Read Matthew 6:1-6, 16-18
Jesus said to his disciples: “Take care not to perform righteous deeds in order that people may see them; otherwise, you will have no recompense from... Read More…
Meet Sister Maureen O'Brien
As a Sister of Notre Dame de Namur for 60 years, Sr. Maureen has had the privilege of witnessing to Notre Dame’s mission in the... Read More…
On Ash Wednesday a few years ago, I came home after attending an evening Mass in my parish church. When I pulled into the driveway and opened the side door to the house, I saw Abeela sitting on the inside stairs waiting for me. She was the youngest daughter in the Jordanian family who were my downstairs neighbors, and her family’s designated go-between with me! She held a tray of freshly baked flat bread which her mother, Mariam, had made for the family’s evening meal. And beside her was a cookie tin.
For the two of us, this was one of our favorite rituals. She knew that I enjoyed eating her mother’s warm bread. Especially this night, with homemade vegetable soup, after a day of fasting. And we both knew that the cookie tin would not be empty too long! I would fill it with my chocolate chip cookies for her and her four brothers and sisters. But that night, she had something else she wanted to talk about beside cookies. The rather large black cross on my forehead was the focus of her attention. She had not seen anything like it before now. I shared as simply as I could the significance of ashes for us as Christians and the place of Lent in my life with its call to prayer, fasting and almsgiving.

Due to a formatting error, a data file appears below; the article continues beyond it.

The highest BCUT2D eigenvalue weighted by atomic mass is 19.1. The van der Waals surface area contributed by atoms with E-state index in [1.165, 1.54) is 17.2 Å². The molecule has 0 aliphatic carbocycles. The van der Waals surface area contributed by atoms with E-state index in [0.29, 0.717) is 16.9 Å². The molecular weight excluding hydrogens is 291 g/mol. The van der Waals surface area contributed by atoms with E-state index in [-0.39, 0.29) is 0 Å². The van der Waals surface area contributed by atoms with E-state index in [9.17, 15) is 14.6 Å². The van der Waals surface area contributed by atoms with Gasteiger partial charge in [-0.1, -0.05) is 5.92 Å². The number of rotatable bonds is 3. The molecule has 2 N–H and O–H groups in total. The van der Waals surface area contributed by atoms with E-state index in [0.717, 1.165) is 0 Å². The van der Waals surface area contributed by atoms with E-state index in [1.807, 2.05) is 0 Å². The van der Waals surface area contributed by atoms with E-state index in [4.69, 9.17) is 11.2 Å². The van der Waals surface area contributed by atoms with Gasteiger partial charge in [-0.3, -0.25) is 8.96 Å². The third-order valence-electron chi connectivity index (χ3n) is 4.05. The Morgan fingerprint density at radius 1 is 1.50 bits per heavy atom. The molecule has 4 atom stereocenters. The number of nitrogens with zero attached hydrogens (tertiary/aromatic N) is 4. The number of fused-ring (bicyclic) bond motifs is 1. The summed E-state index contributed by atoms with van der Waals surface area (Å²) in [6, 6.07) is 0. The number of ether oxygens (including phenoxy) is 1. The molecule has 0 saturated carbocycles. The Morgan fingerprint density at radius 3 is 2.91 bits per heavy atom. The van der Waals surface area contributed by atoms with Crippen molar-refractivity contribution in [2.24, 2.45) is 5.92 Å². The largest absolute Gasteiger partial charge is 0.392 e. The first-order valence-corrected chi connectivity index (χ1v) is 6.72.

“Just like us,” she said. “Just like us when we follow the prophet’s precept.” “But, Moslems are braver,” I told her. “During Ramadan, you fast for a month from sunrise to sunset.” Her only response was a shrug. “I’m going to tell my father that today you began a holy time when you are just like us.”
Abeela’s words reject the merciless and violent rhetoric which can divide us. “Just like us” is the mantra that I take with me again on this year’s Lenten journey. For it invites me to hold as fast as I can to the message of the entrance antiphon in the Ash Wednesday liturgy: “You are merciful to all, O Lord, and despise nothing that you have made.” (Wisdom 11:24).